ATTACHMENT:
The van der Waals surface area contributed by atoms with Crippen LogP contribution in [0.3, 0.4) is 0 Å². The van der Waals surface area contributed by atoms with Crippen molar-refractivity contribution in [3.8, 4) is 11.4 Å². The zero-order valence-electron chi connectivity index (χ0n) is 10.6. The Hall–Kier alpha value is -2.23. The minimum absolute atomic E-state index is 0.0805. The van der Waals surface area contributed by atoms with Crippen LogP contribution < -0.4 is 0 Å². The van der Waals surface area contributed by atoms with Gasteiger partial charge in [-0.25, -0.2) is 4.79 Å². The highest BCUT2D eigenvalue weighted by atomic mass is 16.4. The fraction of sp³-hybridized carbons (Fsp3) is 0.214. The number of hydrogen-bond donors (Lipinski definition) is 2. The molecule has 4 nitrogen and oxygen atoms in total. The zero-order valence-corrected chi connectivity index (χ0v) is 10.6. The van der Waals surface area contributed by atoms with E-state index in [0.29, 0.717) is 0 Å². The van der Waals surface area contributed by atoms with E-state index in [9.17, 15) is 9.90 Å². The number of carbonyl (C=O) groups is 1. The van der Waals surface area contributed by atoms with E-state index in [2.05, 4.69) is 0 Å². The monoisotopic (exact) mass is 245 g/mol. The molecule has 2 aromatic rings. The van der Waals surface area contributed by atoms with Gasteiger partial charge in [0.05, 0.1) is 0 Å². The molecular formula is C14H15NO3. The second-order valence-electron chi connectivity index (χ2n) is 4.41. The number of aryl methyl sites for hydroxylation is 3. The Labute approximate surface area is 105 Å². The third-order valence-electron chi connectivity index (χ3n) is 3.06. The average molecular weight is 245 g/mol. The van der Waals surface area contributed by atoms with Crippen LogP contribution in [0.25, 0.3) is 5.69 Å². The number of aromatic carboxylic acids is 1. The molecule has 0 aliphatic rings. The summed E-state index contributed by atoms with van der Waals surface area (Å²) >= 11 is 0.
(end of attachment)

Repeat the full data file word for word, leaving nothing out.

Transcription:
The van der Waals surface area contributed by atoms with Crippen LogP contribution in [0.3, 0.4) is 0 Å². The van der Waals surface area contributed by atoms with Crippen molar-refractivity contribution in [3.8, 4) is 11.4 Å². The zero-order valence-electron chi connectivity index (χ0n) is 10.6. The Hall–Kier alpha value is -2.23. The minimum absolute atomic E-state index is 0.0805. The van der Waals surface area contributed by atoms with Crippen LogP contribution < -0.4 is 0 Å². The van der Waals surface area contributed by atoms with Gasteiger partial charge in [-0.25, -0.2) is 4.79 Å². The highest BCUT2D eigenvalue weighted by atomic mass is 16.4. The fraction of sp³-hybridized carbons (Fsp3) is 0.214. The number of hydrogen-bond donors (Lipinski definition) is 2. The molecule has 4 nitrogen and oxygen atoms in total. The zero-order valence-corrected chi connectivity index (χ0v) is 10.6. The van der Waals surface area contributed by atoms with E-state index in [0.29, 0.717) is 0 Å². The van der Waals surface area contributed by atoms with E-state index in [9.17, 15) is 9.90 Å². The number of carbonyl (C=O) groups is 1. The van der Waals surface area contributed by atoms with E-state index in [2.05, 4.69) is 0 Å². The monoisotopic (exact) mass is 245 g/mol. The molecule has 2 aromatic rings. The van der Waals surface area contributed by atoms with Gasteiger partial charge in [0.05, 0.1) is 0 Å². The molecular formula is C14H15NO3. The second-order valence-electron chi connectivity index (χ2n) is 4.41. The number of aryl methyl sites for hydroxylation is 3. The Labute approximate surface area is 105 Å². The third-order valence-electron chi connectivity index (χ3n) is 3.06. The average molecular weight is 245 g/mol. The van der Waals surface area contributed by atoms with Crippen LogP contribution in [0.25, 0.3) is 5.69 Å². The number of aromatic carboxylic acids is 1. The molecule has 0 aliphatic rings. The summed E-state index contributed by atoms with van der Waals surface area (Å²) >= 11 is 0.